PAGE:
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2009 Volume V
Introduction By Gary W. Brudvig, Professor of Chemistry and of Molecular Biophysics and Biochemistry
My own interest in science stems from my hands-on experiences as a child. Therefore, many demonstrations were included in this seminar — at least one demonstration during each seminar meeting. These demonstrations were chosen so that they could actively involve the participants and at the same time illustrate the scientific principles related to green chemistry.
The book by Paul Anastas and John Warner, entitled Green Chemistry: Theory and Practice, was used as the primary text for the seminar. The seminar was greatly enriched during the first meeting in May when Paul Anastas joined our group. Paul is widely regarded as the father of green chemistry and he coined the name "green chemistry." During this first seminar meeting, Paul articulated the need for "green chemistry" and outlined the 12 principles of green chemistry. Several of the Fellows in the seminar took advantage of Dr. Anastas' offer to sign his book. During the Intensive Session in July, a focus of the seminar was on case studies of green chemistry. These were taken from "Real World Cases in Green Chemistry" published by the American Chemical Society, which was used as a supplemental text for the seminar. All of the case studies are examples of projects that have received the prestigious Presidential Green Chemistry Challenge Award. We discussed the principle of atom economy as it was applied to improving the synthesis of ibuprofen (Motrin, Advil, Medipren) so that less waste and fewer byproducts are generated in its production. The different types of plastics, and their recycling, were discussed both from the point of view of consumers and the chemistry for their production and recycling. A demonstration on the synthesis of nylon added to these discussions. We also discussed greener methods for dry cleaning, washing clothes and dishes, and bleaching. Renewable energy is a key aspect of sustainability. With this in mind, the seminar included a discussion of sustainable energy use in the future that included progress in the development of biofuels and processes for solar energy conversion using artificial photosynthesis. A highlight of the seminar was the production of biodiesel fuel from cooking oil that culminated in the combustion of biodiesel fuel in an oil furnace burner.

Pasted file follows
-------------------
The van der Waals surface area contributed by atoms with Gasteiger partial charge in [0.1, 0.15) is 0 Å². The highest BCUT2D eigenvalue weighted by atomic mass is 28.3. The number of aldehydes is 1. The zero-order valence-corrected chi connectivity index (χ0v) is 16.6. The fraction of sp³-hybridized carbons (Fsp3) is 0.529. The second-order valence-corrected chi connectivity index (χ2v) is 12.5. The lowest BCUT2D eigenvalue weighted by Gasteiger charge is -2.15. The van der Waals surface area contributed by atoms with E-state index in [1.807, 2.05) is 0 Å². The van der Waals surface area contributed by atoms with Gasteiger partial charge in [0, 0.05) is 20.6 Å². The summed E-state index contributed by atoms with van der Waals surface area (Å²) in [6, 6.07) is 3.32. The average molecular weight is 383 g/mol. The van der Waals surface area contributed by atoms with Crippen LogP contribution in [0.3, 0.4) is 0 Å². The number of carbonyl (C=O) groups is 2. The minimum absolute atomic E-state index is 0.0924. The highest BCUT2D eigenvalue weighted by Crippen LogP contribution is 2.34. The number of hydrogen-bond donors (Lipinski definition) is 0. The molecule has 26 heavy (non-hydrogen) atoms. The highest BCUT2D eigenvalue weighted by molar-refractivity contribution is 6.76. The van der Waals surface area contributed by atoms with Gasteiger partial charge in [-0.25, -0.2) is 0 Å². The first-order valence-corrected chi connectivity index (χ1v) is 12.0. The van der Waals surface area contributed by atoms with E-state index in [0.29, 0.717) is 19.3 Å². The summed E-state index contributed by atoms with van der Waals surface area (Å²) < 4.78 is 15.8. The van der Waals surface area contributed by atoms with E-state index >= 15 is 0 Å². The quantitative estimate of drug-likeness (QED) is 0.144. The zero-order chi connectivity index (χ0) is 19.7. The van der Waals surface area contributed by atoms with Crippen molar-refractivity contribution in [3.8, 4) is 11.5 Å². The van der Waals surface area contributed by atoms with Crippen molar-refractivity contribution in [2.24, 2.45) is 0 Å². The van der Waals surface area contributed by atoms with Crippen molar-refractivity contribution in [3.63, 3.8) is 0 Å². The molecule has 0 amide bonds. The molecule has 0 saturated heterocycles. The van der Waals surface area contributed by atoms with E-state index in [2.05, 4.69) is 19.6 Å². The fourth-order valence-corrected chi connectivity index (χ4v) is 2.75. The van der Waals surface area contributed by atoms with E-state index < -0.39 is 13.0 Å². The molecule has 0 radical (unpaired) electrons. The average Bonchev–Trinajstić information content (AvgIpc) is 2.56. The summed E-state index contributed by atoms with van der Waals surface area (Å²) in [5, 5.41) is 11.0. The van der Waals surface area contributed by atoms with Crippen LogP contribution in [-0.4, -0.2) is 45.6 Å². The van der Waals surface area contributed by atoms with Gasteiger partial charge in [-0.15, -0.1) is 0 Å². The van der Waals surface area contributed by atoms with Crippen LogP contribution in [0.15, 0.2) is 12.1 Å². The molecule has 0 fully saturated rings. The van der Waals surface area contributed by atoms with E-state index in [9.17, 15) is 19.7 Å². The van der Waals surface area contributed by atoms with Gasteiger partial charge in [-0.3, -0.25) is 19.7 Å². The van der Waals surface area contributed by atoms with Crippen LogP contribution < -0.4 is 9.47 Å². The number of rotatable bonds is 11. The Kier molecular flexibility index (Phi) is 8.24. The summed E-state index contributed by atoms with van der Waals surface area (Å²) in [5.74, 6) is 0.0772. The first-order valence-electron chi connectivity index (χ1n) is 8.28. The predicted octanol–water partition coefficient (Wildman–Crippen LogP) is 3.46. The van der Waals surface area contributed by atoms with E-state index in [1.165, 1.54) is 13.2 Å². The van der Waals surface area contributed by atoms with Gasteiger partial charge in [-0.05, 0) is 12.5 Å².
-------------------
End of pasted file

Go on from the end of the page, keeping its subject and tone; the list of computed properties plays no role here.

The curriculum units developed from this seminar are suitable for elementary to middle school to high school students. In all of the units, the science content is integrated with language arts, mathematics and social studies to provide a balanced program that meets the literacy requirements of the school system. The Fellows have prepared extensive lists of materials that can be used in the classroom or as resources. These materials include books that the children can read, textbooks that the teachers can use, demonstration sourcebooks, suppliers of equipment, useful computer software, and addresses of sites on the World Wide Web. Several of the Fellows developed units around a theme or activity related to green chemistry, including an innovative "murder mystery" activity that illustrates the improved "green" method for synthesis of ibuprofen. Other units are related to the impact of our consumer society on our Planet Earth and include topics such as recycling, water use, environmental justice, ecosystems, and use of pesticides and herbicides. The units include a number of excellent activities that will engage the students' interest and teach them about green chemistry and sustainability.
I would encourage all teachers of elementary through high school students to review these curriculum units. These materials provide a valuable resource for incorporating topics of science and society related to "Green Chemistry" into the classroom.
Gary W. Brudvig